Romania won’t cut borrowing costs this year, as inflation is expected to stay above the 7% key rate amid rising fiscal risks, the governor of the Balkan nation’s central bank said.
(Bloomberg) — Romania won’t cut borrowing costs this year, as inflation is expected to stay above the 7% key rate amid rising fiscal risks, the governor of the Balkan nation’s central bank said.
“We won’t cut rates, and we won’t even begin discussing cutting rates, until we have confirmation that inflation has fallen clearly below the key rate,” Mugur Isarescu told reporters in Bucharest on Wednesday.
While other central banks in the region have begun discussing or moving ahead with monetary policy easing, Romania’s central bank kept the benchmark rate unchanged for a fifth consecutive meeting on Monday, trying to strike a balance between “stubborn” core inflation and sluggish economic growth.
The Banca Nationala a Romaniei increased its headline inflation forecast for this year to 7.5% compared with a previous estimate of 7.1% as a government plan to cut spending and boost revenue to meet this year’s budget deficit target may translate into higher taxes. Inflation will be slightly higher than anticipated in 2024 as well at 4.4%, the bank said Wednesday.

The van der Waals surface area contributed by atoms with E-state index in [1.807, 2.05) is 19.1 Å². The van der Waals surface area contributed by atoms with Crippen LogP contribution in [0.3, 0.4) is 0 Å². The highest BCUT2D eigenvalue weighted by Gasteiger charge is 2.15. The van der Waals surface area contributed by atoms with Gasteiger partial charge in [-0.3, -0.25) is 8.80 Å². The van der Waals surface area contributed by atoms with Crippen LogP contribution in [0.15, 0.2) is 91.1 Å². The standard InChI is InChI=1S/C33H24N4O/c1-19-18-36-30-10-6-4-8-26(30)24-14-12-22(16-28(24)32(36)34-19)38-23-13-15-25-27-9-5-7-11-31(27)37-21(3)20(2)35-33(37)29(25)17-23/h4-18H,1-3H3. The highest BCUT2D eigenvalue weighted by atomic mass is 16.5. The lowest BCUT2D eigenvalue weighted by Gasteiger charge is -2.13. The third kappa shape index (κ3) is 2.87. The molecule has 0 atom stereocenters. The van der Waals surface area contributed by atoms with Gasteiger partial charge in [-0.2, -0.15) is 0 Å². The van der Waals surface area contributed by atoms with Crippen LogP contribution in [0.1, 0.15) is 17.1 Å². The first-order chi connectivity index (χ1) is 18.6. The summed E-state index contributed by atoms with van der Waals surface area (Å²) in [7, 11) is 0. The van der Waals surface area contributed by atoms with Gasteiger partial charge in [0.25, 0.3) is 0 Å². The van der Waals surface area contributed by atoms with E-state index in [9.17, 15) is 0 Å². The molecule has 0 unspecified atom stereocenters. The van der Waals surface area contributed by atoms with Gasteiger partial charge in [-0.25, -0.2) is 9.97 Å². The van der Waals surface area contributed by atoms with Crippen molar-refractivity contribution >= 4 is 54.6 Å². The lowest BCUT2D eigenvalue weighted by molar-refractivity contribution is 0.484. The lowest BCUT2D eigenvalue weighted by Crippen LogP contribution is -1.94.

Read More: Romania’s Budget Gap Target at Risk as Government Tests Measures
Prime Minister Marcel Ciolacu’s administration is struggling to address a worsening budget deficit that risks triggering the loss of much-needed European funds. The ruling coalition, which is formed by the country’s two largest parties coming from opposite ends of the political spectrum, has been debating measures that include both spending cuts and revenue increases for weeks. Ciolacu said he will discuss the current deficit target of 4.4% of economic output with the European Commission.
“We might see money market rates move up, without any move from our side, if we fail to convince the market that we have the strength to achieve consistent fiscal consolidation,” Isarescu said.
Asked if rate cuts are possible this year, he said “no way.”
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